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Seeking Entry at the U.S. Border

Will There Be People Available to Assist at the U.S. Border?

Posted on July 14, 2022

Since Ukrainians are no longer able to apply for entry by humanitarian parole at the U.S. border, it is unknown whether or not there are volunteers available to help at the border. Read more

How Can I Find Out the Status of a Child Who Has Been Detained?

Posted on July 14, 2022

It is extremely difficult to get information from ORR about a child’s location. Only a parent is entitled to this information. ORR will not give out information to a non-parent beyond confirming it has custody of a child. Instead, the caller’s contact information will be sent to the facility where the child is located. Non-parents or attorneys only learn where the child is physically located when social workers from ORR contact the potential sponsor to begin the screening process for taking custody of the child. Read more

What Happens to Children Who Are Detained?

Posted on July 13, 2022

First, they can be held in a Customs and Border Patrol (CBP) facility for up to 72 hours. Then, they will likely be transferred to a detention center run by the Office of Refugee Resettlement (ORR), where they could potentially be held for weeks and even months. After an unaccompanied minor is taken into ORR custody, the child may be moved throughout the U.S. to a facility that has bed space. Children over the age of 12 are usually sent to group homes. Children under 12 are usually in group homes during the day and foster families at night. If an unaccompanied minor is transferred to an ORR detention center, ORR will try to find someone in the U.S. to take custody of the child. The more distant the relation (relative vs. friend vs. stranger), the more time it will take to screen the adult before releasing the child into their custody. Read more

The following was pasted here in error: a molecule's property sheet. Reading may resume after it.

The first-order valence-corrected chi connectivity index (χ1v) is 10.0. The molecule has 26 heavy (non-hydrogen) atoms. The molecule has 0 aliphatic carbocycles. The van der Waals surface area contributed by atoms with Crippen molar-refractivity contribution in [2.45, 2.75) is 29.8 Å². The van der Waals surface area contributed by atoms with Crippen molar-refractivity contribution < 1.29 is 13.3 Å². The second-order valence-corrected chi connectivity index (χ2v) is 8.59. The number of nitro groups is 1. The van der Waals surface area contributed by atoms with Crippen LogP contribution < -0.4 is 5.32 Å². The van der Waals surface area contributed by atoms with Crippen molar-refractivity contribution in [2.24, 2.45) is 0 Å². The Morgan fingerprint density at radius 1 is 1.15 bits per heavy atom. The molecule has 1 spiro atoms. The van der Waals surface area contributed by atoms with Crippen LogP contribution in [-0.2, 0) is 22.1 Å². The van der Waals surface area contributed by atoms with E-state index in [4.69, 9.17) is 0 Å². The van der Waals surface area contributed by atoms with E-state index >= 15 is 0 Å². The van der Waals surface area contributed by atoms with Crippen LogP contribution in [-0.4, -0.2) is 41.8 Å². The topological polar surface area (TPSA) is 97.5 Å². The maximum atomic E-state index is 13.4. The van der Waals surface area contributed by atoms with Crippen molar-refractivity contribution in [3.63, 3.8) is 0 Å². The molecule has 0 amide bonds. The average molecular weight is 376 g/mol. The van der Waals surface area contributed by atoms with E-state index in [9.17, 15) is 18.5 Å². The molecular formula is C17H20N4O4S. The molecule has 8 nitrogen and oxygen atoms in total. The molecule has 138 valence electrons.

May a Child Cross the U.S. Border without An Adult?

Posted on July 13, 2022

A minor child (a child who is under the age of 18 years) who tries to cross the border without an adult will definitely be detained. Customs and Border Patrol (CBP) will not release an unaccompanied minor into the U.S. out of concern for human trafficking and other safety hazards. Read more

May a Non-Parent Bring a Child Across the U.S. Border?

Posted on July 13, 2022

Any child traveling with someone over the age of 18 who is not a parent or legal guardian (or who cannot show a judicial custody order) will be separated at the border. This includes children traveling with grandparents, aunts/uncles, adult siblings, step-parents, cousins, distant relatives, or any other adults. Read more

May I Bring My Child Across the U.S. Border?

Posted on July 13, 2022

A child who is a minor (a person who is under the age of 18 years) must be accompanied by a parent or adult who has proof of Legal Guardianship over the child. Ideally, this should include the parent’s name on the child’s birth certificate. The proof of Legal Guardianship must be in the form of a judicial custody order and should be translated into English. If the court order is in Ukrainian or any other language, Customs and Border Patrol (CBP) could refuse to accept it unless an interpreter is available to verify its content. Please note that a Power of Attorney is not an acceptable form of Legal Guardianship. A minor child who is accompanied by a parent without proof of Legal Guardianship is likely to be separated from the parent and detained. Read more

Will Ukrainians Who Come to the U.S. Border Be Allowed to Enter?

Posted on July 13, 2022

As of April 25, 2022, Ukrainians will not be granted humanitarian parole at the U.S. border. The Department of Homeland Security has instructed that, beginning April 25, 2022, Ukrainian nationals who come to the U.S. border without a valid visa or without pre-authorization to travel to the U.S. through the “Uniting for Ukraine” program may be denied entry and referred to apply through this program. For more information on this program, please see the section above on “Uniting for Ukraine.” Read more

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